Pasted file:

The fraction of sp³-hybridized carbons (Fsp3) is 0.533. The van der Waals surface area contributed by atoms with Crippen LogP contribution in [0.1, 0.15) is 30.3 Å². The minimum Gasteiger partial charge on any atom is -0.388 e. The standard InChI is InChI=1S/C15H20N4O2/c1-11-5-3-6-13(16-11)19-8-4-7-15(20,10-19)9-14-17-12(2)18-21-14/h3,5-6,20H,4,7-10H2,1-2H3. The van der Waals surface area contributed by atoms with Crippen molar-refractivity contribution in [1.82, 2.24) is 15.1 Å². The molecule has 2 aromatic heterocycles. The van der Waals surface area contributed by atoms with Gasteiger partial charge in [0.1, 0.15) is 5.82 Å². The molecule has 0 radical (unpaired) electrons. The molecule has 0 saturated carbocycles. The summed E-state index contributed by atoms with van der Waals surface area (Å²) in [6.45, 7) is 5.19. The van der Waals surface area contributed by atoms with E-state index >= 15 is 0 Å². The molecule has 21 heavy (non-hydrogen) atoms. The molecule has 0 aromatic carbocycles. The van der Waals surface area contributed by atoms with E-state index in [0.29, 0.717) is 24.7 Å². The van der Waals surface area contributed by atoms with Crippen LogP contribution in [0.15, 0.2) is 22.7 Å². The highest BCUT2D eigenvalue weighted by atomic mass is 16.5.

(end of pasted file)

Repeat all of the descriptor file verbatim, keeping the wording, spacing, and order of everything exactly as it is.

The fraction of sp³-hybridized carbons (Fsp3) is 0.533. The van der Waals surface area contributed by atoms with Crippen LogP contribution in [0.1, 0.15) is 30.3 Å². The minimum Gasteiger partial charge on any atom is -0.388 e. The standard InChI is InChI=1S/C15H20N4O2/c1-11-5-3-6-13(16-11)19-8-4-7-15(20,10-19)9-14-17-12(2)18-21-14/h3,5-6,20H,4,7-10H2,1-2H3. The van der Waals surface area contributed by atoms with Crippen molar-refractivity contribution in [1.82, 2.24) is 15.1 Å². The molecule has 2 aromatic heterocycles. The van der Waals surface area contributed by atoms with Gasteiger partial charge in [0.1, 0.15) is 5.82 Å². The molecule has 0 radical (unpaired) electrons. The molecule has 0 saturated carbocycles. The summed E-state index contributed by atoms with van der Waals surface area (Å²) in [6.45, 7) is 5.19. The van der Waals surface area contributed by atoms with E-state index >= 15 is 0 Å². The molecule has 21 heavy (non-hydrogen) atoms. The molecule has 0 aromatic carbocycles. The van der Waals surface area contributed by atoms with E-state index in [0.29, 0.717) is 24.7 Å². The van der Waals surface area contributed by atoms with Crippen LogP contribution in [0.15, 0.2) is 22.7 Å². The highest BCUT2D eigenvalue weighted by atomic mass is 16.5.